Neuronal Diversity in the Hippocampus
The hippocampus is a brain structure that is crucial for learning and memory as well as spatial navigation. To understand how the hippocampus accomplishes these functions, a detailed knowledge of the structure-function relationship of microcircuits and single cells is required. A major effort is underway in the Spruston lab to study the cellular diversity of the principal neurons (i.e., excitatory projecting neurons) in this structure. Using a range of techniques, including molecular genetics, RNA sequencing, in situ hybridization, anatomical pathway tracing, electrophysiology, and morphological analysis, the lab is determining the diversity of molecular, structural, and functional properties of several types of hippocampal neurons.
Recently, the lab developed software that makes it possible for large numbers of neurons to be reconstructed in detail. Using neurons that have been stained following patch-clamp recordings in hippocampal slices, the software facilitates a semi-automatic reconstruction procedure resulting in accurate and detailed morphological reconstructions of each neuron's soma, axon, and dendritic tree. These reconstructions can be used for quantitative analysis of dendritic branching patterns as well as detailed computational modeling.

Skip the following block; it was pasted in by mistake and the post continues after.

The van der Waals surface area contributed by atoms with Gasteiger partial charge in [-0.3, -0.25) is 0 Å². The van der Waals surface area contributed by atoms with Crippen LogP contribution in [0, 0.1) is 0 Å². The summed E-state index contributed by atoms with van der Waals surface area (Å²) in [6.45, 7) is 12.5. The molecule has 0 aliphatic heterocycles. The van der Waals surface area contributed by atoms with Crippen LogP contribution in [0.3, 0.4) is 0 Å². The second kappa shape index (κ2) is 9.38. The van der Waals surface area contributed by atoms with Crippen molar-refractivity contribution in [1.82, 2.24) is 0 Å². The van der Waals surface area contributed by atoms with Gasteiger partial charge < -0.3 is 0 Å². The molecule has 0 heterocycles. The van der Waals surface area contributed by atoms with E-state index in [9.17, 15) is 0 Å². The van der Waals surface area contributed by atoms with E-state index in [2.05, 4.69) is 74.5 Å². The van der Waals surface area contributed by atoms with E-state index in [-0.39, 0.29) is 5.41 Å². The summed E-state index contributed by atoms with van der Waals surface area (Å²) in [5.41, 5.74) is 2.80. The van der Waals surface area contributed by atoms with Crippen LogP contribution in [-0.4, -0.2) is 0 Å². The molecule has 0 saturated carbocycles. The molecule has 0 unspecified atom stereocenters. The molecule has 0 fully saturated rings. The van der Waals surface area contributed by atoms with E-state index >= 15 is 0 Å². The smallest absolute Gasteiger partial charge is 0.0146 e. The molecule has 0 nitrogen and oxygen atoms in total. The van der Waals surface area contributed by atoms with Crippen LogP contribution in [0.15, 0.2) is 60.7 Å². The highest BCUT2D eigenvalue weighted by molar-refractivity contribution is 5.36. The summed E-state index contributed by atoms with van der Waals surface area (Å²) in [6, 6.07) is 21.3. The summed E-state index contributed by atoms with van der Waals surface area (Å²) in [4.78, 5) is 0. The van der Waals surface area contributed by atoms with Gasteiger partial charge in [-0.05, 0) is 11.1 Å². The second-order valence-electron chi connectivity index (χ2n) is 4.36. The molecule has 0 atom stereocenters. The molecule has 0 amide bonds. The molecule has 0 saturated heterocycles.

We are seeking an EXROP student to assist with these studies. The student’s primary role would be to acquire high-resolution three-dimensional images of stained neurons, perform semi-automated reconstructions, and analyze cellular morphologies. Additionally, opportunities exist to learn about other techniques used in the lab and to participate in regular group meetings to discuss experimental data obtained using the range of techniques described previously. Moreover, students will gain exposure to leading-edge research in neuroscience and imaging in the uniquely collaborative atmosphere at Janelia Farm.